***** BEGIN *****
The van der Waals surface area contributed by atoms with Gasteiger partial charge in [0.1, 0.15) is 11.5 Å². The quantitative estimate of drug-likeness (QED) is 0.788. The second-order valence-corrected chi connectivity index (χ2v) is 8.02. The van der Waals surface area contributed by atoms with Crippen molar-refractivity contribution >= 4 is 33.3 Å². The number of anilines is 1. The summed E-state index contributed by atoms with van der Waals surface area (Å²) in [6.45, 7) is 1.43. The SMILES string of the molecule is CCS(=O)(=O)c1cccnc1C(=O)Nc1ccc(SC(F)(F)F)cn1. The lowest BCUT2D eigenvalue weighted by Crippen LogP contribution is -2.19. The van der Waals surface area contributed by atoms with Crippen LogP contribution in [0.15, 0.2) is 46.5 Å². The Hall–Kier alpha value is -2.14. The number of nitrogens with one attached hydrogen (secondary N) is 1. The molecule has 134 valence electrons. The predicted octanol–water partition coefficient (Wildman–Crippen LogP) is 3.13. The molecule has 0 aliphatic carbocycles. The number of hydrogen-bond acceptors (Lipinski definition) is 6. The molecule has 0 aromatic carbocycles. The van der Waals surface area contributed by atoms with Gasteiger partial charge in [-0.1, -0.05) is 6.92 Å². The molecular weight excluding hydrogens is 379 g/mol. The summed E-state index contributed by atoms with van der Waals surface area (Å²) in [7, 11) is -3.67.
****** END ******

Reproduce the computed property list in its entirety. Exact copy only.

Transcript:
The van der Waals surface area contributed by atoms with Gasteiger partial charge in [0.1, 0.15) is 11.5 Å². The quantitative estimate of drug-likeness (QED) is 0.788. The second-order valence-corrected chi connectivity index (χ2v) is 8.02. The van der Waals surface area contributed by atoms with Crippen molar-refractivity contribution >= 4 is 33.3 Å². The number of anilines is 1. The summed E-state index contributed by atoms with van der Waals surface area (Å²) in [6.45, 7) is 1.43. The SMILES string of the molecule is CCS(=O)(=O)c1cccnc1C(=O)Nc1ccc(SC(F)(F)F)cn1. The lowest BCUT2D eigenvalue weighted by Crippen LogP contribution is -2.19. The van der Waals surface area contributed by atoms with Crippen LogP contribution in [0.15, 0.2) is 46.5 Å². The Hall–Kier alpha value is -2.14. The number of nitrogens with one attached hydrogen (secondary N) is 1. The molecule has 134 valence electrons. The predicted octanol–water partition coefficient (Wildman–Crippen LogP) is 3.13. The molecule has 0 aliphatic carbocycles. The number of hydrogen-bond acceptors (Lipinski definition) is 6. The molecule has 0 aromatic carbocycles. The van der Waals surface area contributed by atoms with Gasteiger partial charge in [-0.1, -0.05) is 6.92 Å². The molecular weight excluding hydrogens is 379 g/mol. The summed E-state index contributed by atoms with van der Waals surface area (Å²) in [7, 11) is -3.67.